7 Travel-Friendly Products That Are Perfect for Your Dance Bag

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When you spend more time at the studio than your actual house, making sure you have everything you need throughout the day can be tough. Obviously, shoes and endless amounts of toe tape get first priority, but what else should you be sure to keep in your bag? From dance emergency must-haves to on-the-go beauty essentials, these are the items we're adding to our dance bag, stat.


Body Wrappers Pointe Shoe Ribbon Kit

via Body Wrappers

Whether you need to make a quick adjustment to your ribbons during class or you find yourself with downtime between rehearsals to catch up on sewing shoes, this kit has everything you need: 2 1/2 yards of stretch ribbon, 20 inches of elastic, 2 needles, a spool of extra strong thread, safety pins and a stitch ripper in one small tin.
discountdance.com, $10.96

Teachers Trending
Ryan Smith Visuals, courtesy Whitworth

A New Hampshire resident since 2006, Amanda Whitworth is the director of dance at Plymouth State University and the co-founder of ARTICINE, a nonprofit that uses the performing and creative arts as a means to improve people's health. Whitworth is also the founder of Lead With Arts, a consulting service working in three priority areas: performance and production, arts and health, and creative placemaking. The NH State Council on the Arts recommended her to the governor for a two-year term, February 2020 to February 2022. She is the first dancer in New Hampshire to hold the title of artist laureate. We caught up with her to hear about her new role:

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Studio Owners
Genevieve Weeks, founder of Tutu School. Courtesy of Tutu School

As the founder of Tutu School, a dance studio business with a successful franchise model that has grown to 37 locations throughout the United States, Genevieve Weeks was in a unique position for a studio owner at the start of COVID-19. Not only did she have to make sure her own, original Tutu School locations weathered the virus' storm, she also felt a duty to guide her franchisees through the tumult.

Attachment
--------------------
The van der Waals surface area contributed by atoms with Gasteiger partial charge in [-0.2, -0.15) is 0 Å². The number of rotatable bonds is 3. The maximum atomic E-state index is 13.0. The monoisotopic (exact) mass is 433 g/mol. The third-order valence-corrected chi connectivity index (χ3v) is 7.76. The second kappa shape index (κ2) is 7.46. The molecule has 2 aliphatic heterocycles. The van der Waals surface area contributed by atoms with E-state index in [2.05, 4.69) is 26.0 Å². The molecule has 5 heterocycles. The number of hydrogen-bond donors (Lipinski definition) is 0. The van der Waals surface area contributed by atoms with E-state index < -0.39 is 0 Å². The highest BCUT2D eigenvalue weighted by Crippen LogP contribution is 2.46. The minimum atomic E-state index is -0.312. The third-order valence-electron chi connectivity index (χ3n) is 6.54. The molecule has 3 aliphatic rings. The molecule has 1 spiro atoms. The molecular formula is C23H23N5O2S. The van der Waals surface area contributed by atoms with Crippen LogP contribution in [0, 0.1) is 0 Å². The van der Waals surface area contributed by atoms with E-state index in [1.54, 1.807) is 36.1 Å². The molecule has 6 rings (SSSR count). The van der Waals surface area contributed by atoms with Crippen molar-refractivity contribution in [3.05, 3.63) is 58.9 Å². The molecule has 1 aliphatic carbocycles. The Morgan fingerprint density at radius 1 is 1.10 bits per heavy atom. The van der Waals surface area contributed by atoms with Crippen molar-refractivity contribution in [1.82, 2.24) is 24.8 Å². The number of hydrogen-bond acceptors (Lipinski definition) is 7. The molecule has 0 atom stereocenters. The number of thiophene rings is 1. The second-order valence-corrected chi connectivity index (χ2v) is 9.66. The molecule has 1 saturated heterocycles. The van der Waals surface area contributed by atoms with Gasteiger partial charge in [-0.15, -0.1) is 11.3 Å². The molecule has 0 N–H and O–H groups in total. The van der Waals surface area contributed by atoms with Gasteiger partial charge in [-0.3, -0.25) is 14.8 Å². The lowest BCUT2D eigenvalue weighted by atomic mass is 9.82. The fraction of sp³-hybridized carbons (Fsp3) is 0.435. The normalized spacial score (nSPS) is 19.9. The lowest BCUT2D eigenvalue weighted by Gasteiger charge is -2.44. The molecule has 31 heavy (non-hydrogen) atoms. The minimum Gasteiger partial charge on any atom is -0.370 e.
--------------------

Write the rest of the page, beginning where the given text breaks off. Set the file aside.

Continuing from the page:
Though she admits it was a particularly grueling experience for her at the start—her husband at one point was bringing all of her meals to her at her laptop, so she could continue working without pause—the appreciation she's felt from her franchisees is palpable. "What I've heard from the Tutu School owners is that they're grateful to be part of a franchise system right now," says Weeks.

So how does a franchise survive something like COVID-19? Here's what got Weeks—and her franchisees—through the first few months of the pandemic.

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Studio Owners
Getty Images

The first e-mail that we sent out talked about how the studio would be closed for two weeks and everyone should be practicing social distancing and staying healthy and well. We recorded some YouTube classes for all the recreational levels as well as some "boot camp" and warm-up classes for our full-time and part-time comp teams to stay in shape.

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